The global economy is in flux, again, and finding employment can be quite the challenge. Lots of people are unemployed, while others are underemployed. And then there is Richard Magarey. You might not know his real name, but trust me, if you’ve seen him as his alter ego, Ladybeard, he’s left an impression burned into your brain.
So what does a big, burly guy from Adelaide, Australia do when he turns twenty-one? He leaves behind the most livable city in Australia to move to China, where he hopes to establish himself as a stuntman in martial arts films. When that avenue didn’t pan out as well as he hoped, Richard Magarey decided to give his taste for theatrics a new outlet: wrestling. He moved to Hong Kong and generated considerable buzz on the wrestling scene. It might have been that at six feet three inches tall, he towered over his competitors. Or it might have been that at 220 pounds he really filled out his dress. Yes, that’s right, his dress.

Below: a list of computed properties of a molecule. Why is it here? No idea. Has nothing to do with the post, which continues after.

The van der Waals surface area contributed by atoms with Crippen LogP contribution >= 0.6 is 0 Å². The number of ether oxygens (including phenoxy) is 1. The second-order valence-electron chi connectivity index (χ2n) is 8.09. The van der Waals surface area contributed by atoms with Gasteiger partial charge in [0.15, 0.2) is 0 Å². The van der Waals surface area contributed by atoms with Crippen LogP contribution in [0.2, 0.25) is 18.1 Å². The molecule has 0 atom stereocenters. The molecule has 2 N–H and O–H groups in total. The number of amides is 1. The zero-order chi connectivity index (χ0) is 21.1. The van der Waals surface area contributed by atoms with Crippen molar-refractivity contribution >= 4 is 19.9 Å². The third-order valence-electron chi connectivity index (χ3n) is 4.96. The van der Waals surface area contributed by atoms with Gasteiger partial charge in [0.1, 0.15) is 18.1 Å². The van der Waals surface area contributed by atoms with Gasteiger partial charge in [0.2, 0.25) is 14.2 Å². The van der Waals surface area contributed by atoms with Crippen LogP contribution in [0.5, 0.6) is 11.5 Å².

Ever since he wore his sister’s dress to a Halloween party at age 14, Magarey had found cross dressing felt right. He soon turned this into his shtick. He found that the dress on its own was a step in the right direction, but to complete the ensemble, he grew his hair long so he could put it in pigtails, and rounded it all out with a beard.
Having pinned and back-flipped his way to the top of the Hong Kong wrestling circuit by 2013, Magarey, now going by the name Ladybeard, took his act on the road to Japan. Once there he learned of a style of music that intrigued him: J-pop songs covered by death metal bands, known as Kawaiicore. Ladybeard had a new passion and he threw himself into creating a band.
Soon he formed Ladybaby with 17-year-old Rie Kaneko and 14-year-old Rei Kuromiya. Through a combination of choreographed dancing and screaming, it is death metal after all, the band has become an international phenomenon. Their first single, Nippon Manju (Japanese Bun), has gone viral as the three make their way around Tokyo proclaiming all the things they love about the country. Admittedly, Ladybeard’s Japanese is still pretty rough. But considering that the band was just signed to a contract for a little over $4 million, I have a feeling he’ll be screaming words for a long time to come.